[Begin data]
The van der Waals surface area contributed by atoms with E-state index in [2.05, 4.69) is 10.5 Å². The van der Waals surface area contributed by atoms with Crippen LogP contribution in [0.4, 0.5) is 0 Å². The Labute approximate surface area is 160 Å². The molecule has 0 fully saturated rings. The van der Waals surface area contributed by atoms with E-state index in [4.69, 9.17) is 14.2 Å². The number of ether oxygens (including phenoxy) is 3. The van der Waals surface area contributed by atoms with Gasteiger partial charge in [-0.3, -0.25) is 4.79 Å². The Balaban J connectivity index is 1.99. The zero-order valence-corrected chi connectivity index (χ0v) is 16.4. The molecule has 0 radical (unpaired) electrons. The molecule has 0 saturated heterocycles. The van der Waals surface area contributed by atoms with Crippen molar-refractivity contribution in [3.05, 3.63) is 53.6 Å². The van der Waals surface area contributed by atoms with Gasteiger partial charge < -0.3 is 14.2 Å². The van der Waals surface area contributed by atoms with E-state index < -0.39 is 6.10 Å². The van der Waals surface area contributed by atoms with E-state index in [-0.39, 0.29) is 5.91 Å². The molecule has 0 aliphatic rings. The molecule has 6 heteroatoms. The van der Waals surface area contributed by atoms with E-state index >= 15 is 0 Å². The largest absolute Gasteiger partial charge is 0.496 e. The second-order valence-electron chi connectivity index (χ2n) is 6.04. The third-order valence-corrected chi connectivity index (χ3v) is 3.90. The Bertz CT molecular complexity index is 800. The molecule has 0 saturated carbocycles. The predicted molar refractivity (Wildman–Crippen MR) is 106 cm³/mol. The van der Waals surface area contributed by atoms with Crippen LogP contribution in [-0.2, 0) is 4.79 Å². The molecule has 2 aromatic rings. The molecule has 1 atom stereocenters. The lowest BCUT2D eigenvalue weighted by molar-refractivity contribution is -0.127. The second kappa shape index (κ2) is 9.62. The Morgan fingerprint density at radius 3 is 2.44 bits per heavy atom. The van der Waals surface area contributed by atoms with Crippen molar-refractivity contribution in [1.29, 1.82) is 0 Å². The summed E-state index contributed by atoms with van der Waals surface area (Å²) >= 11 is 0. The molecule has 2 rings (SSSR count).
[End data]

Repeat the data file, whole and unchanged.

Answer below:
The van der Waals surface area contributed by atoms with E-state index in [2.05, 4.69) is 10.5 Å². The van der Waals surface area contributed by atoms with Crippen LogP contribution in [0.4, 0.5) is 0 Å². The Labute approximate surface area is 160 Å². The molecule has 0 fully saturated rings. The van der Waals surface area contributed by atoms with E-state index in [4.69, 9.17) is 14.2 Å². The number of ether oxygens (including phenoxy) is 3. The van der Waals surface area contributed by atoms with Gasteiger partial charge in [-0.3, -0.25) is 4.79 Å². The Balaban J connectivity index is 1.99. The zero-order valence-corrected chi connectivity index (χ0v) is 16.4. The molecule has 0 radical (unpaired) electrons. The molecule has 0 saturated heterocycles. The van der Waals surface area contributed by atoms with Crippen molar-refractivity contribution in [3.05, 3.63) is 53.6 Å². The van der Waals surface area contributed by atoms with Gasteiger partial charge < -0.3 is 14.2 Å². The van der Waals surface area contributed by atoms with E-state index < -0.39 is 6.10 Å². The van der Waals surface area contributed by atoms with E-state index in [-0.39, 0.29) is 5.91 Å². The molecule has 0 aliphatic rings. The molecule has 6 heteroatoms. The van der Waals surface area contributed by atoms with E-state index >= 15 is 0 Å². The largest absolute Gasteiger partial charge is 0.496 e. The second-order valence-electron chi connectivity index (χ2n) is 6.04. The third-order valence-corrected chi connectivity index (χ3v) is 3.90. The Bertz CT molecular complexity index is 800. The molecule has 0 saturated carbocycles. The predicted molar refractivity (Wildman–Crippen MR) is 106 cm³/mol. The van der Waals surface area contributed by atoms with Crippen LogP contribution in [-0.2, 0) is 4.79 Å². The molecule has 2 aromatic rings. The molecule has 1 atom stereocenters. The lowest BCUT2D eigenvalue weighted by molar-refractivity contribution is -0.127. The second kappa shape index (κ2) is 9.62. The Morgan fingerprint density at radius 3 is 2.44 bits per heavy atom. The van der Waals surface area contributed by atoms with Crippen molar-refractivity contribution in [1.29, 1.82) is 0 Å². The summed E-state index contributed by atoms with van der Waals surface area (Å²) >= 11 is 0. The molecule has 2 rings (SSSR count).